As for MIUI, it is known as one of the Android ROMs to be extensively customised. A user coming from another ecosystem will have a completely new user experience on an MIUI device, courtesy its overhauled UI and tons of apps as well as features that isn’t made available to the AOSP ROM by Google. As with all custom ROMs, MIUI does have a lot of apps and features that may not necessarily be useful to a majority of smartphone users. Known as bloatware, these are known to hog system resources unnecessarily and reduce overall system performance. On budget devices with low-end internals, this tends to create an unfavourable user experience. Pick up any budget smartphone from OPPO, Vivo, Xiaomi, Samsung and Sony, and you will understand practically what we mean to say.
The general opinion
A majority of Indian smartphone users we have come across have an affinity of customising their smartphones to their heart’s content, which is why brands like Xiaomi, Vivo, Oppo and OnePlus are doing good sales numbers. However, there are a lot of consumers who prefer a no-nonsense approach to a smartphone's user expereince, which is where a near stock Android-powered smartphone gains preference. Additionally, consumers prefer to get the latest version of Google’s OS timely, which is where Xiaomi’s Android One product delivered — which indirectly could have influenced those participating in the poll.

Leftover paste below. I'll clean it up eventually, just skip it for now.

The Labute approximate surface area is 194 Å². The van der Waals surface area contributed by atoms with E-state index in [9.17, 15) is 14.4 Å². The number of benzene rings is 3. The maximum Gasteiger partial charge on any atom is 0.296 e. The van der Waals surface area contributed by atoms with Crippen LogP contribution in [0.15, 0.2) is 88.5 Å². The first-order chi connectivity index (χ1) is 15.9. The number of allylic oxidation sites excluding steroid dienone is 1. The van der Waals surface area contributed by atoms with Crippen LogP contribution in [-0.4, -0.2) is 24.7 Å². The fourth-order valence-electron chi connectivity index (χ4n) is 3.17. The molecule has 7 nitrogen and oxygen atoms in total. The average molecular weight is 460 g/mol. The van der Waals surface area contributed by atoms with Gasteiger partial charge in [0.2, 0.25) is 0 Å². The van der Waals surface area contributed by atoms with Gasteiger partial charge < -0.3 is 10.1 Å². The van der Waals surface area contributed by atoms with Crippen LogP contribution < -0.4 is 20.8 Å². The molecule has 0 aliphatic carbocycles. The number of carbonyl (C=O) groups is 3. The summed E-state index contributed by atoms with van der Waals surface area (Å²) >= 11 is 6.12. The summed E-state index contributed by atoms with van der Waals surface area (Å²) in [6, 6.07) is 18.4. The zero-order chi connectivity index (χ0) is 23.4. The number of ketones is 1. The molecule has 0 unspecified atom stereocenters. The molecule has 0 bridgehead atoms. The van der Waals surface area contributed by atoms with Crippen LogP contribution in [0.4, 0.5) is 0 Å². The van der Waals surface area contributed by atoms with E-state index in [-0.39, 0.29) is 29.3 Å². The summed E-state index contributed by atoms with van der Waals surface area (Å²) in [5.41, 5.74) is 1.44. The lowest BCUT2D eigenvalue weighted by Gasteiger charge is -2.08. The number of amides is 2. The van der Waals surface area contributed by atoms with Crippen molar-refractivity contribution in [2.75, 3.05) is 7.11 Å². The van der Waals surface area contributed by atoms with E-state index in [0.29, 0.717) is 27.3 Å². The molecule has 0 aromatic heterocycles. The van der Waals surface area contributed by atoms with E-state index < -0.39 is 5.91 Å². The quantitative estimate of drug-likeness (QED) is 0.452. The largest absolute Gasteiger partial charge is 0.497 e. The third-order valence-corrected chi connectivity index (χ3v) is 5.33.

Both the polls undertaken by Xiaomi and OnePlus were meant to gather a casual idea of the current consumer preference of the version of Android they would like to see on their smartphones. These polls generated results based on those Twitter members who got to see the post in that narrow time frame — this means that the results of the poll don’t represent the preference of all smartphone users in the world.
When it comes to electing a winner between both iterations of Android ROM, we believe it depends on personal preference. We have tested a lot of Android smartphones with near-stock versions of Android as well as completely customised ROMs — we feel that both versions of Android have their own advantages as well as disadvantages. In our review of the Xiaomi Mi A1 with the Android One ROM, we experienced an eager performance from the smartphone for the period of time we had our hands on it. However, it offered a lot fewer customisation options than Xiaomi’s MIUI ROM on an equivalent smartphone. The MIUI 9 ROM offers a lot of additional features that the Android One ROM doesn’t offer, including extensive customisation options as well as certain convenient features. OnePlus’ Oxygen OS is undoubtedly one of the fastest ROMs we had seen last year, but compared to MIUI, it doesn’t offer such extensive customisation features.
What did we get to learn?
The polls undertaken by both these brands show that there’s almost an equal demand for smartphones with a near-stock Android ROM and a completely overhauled version of Android. Therefore, these brands should take a cue from the poll and bring such smartphone that caters to both the sides equally, instead of removing poll results. We complement OnePlus for having a positive attitude towards users’ preferences and expect the company to deliver on that front with their devices.